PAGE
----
UN Climate Change News, 14 June 2018 - Countries in Asia and the Pacific face requirements to the scale of multi-trillion dollars over the next 20 years to finance the transition to low-carbon, climate friendly, sustainable, and resilient economies as set out in the Paris Agreement, according to the International Finance Corporation.
However, there is a wide gap between the amount of finance currently mobilized by governments and private sector actors and the scale of finance required to implement the Paris Climate Change Agreement.
This gap presents an unparalleled opportunity for the private sector to step in and facilitate the rise in collective ambition needed to tackle the climate challenge.
Regional experts gathered in Singapore earlier this month for the first Asia-Pacific Green Investment Catalyst (GIC) and Green Finance Conference to discuss how to bridge this gap and explore how Asian capital markets can be best leveraged to support sustainable and climate-aligned economic growth in the region and launch several facilities and initiatives.
The conference featured keynote speeches and panel discussions on Growing Green in Asia followed by a focused Green Investment Catalyst Roundtable on day two.
The meeting was attended by over 200 private sector and public debt capital market representatives including targeted financial sector partners and was coordinated by the UN Climate Change’s Regional Collaboration Centre in Bangkok (RCC Bangkok) and partner Institute for Global Environmental Strategies (IGES), in partnership with the UN Economic and Social Commission for Asia and the Pacific (ESCAP), Global Financial Markets Association (GFMA), and Asia Securities Industry and Financial Markets Association (ASIFMA).
In the lead-up to the conference and as the first phase of the GIC process, the organizing partners worked extensively with public and private stakeholders to incubate concepts and prepare deals for financial facilities and initiatives which can tap into capital markets and increase lending for green investments and climate-aligned growth. The outcomes of the first phase were presented, tested, discussed, and prepared for implementation at the Singapore meeting during the GIC Roundtable.
Mr. James Grabert, Director of Sustainable Development Mechanisms, UN Climate Change, emphasized that the GIC process supports “effectively translating policies, Nationally Determined Contributions, and national roadmaps into investment pipelines of bankable projects and providing risk-adjusted long-term returns for investors.”
Day one of the conference centered on ways, means and opportunities to grow green investment and finance in the Asian region. Green loans linked to environmental performance were highlighted as pioneered by several international banks and corporations based in Asia. The discussion focused on the significant potential for climate-aligned investment and identified barriers and how these could be addressed.
A strong case for green was made in the opening by Mr. Masagos Zulkifli, Singapore Minister for the Environment and Water Resources as financial sector plays a key role in promoting climate action by helping investors realise there is tangible value in sustainable development. Expected revenue from a Singapore carbon tax starting 2019 of S$1 billion will also be 100% used to help industries improve energy efficiency and reduce emissions.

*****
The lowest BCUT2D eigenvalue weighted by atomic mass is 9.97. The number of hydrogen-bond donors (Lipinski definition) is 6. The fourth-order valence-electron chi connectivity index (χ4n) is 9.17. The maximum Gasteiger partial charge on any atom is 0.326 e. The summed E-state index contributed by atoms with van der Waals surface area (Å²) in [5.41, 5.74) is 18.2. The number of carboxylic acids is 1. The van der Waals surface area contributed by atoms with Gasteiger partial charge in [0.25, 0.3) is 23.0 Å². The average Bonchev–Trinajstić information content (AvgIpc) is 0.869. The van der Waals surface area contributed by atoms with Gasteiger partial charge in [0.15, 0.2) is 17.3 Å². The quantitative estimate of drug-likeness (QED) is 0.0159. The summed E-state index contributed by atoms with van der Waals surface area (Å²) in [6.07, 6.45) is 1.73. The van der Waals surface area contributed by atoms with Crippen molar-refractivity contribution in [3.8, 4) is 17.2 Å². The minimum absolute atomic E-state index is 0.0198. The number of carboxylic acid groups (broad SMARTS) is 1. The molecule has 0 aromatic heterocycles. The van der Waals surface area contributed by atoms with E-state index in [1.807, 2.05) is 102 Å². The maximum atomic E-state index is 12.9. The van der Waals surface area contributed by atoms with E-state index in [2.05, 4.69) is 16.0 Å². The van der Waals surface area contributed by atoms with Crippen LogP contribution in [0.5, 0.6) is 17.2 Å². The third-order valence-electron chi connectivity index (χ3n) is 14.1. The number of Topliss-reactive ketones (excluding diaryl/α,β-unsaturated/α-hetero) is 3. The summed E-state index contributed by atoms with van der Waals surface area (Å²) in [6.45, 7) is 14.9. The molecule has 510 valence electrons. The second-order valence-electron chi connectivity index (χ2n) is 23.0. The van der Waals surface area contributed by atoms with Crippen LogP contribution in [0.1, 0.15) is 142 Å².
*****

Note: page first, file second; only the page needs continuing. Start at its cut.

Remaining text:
Mr. Hongjoo Hahm, Officer-in-Charge, UNESCAP, cautioned that the region’s least-developed countries were highly vulnerable to climate impacts yet highly constrained in their ability to mobilize public climate finance, which opens up a huge opportunity for private sector climate-smart investments across the region.
Day two considered several concrete financial instruments and initiatives initiated by RCC/UNFCCC/UNESCAP together with financial sector and government partners in Cambodia, Lao PDR, Myanmar, and Thailand. Using a Green Investment Catalyst approach - a three-phase process comprising Prepare/Catalyze/Continue.
The initiatives aim to increase tangible private sector investments and projects on the ground that will help countries implement their Nationally Determined Contributions (NDCs) by promoting investment towards low emission and climate-resilient development strategies while removing barriers to green investment.
- Sustainability Bond Facility for Micro Finance Institutions (MFIs) – A bond facility for financing on lending to micro finance institutions in the region
- Syndicated Regional Green Lending Facility – A loan facility to provide mid-scale syndicated concessional loans to enterprises in the region
- Green lending facility for Asia-Pacific – A lending facility aimed at smaller enterprises in Asia-Pacific
- Asia Pacific Green Bond Standard and Green bond impact monitoring – An initiative to adopt a region-wide green and social bond standard, with tools to ensure continued monitoring of climate and green impact after loan or bond issuance
The initiatives were well-received among participants and several offered tangible avenues of support in moving them to the next stage of the GIC process; towards accelerated implementation. For example, partners are interested in pursuing the establishment of a regional MFI facility that will tap into capital markets for fundraising and provide loans for a pool of MFIs. On ASEAN green loans, participants expressed support for finding a regional solution to midsize projects green financing, such as looking for solutions on efficient green measurements, reducing transaction costs and the creation of connections between the international initiative and local banks.
Mr. Grabert added, “today, we are just planting the seed but we hope that some of these initiatives will grow bigger and succeed to help transform our economies to achieving these important goals for our planet and our future generations.”
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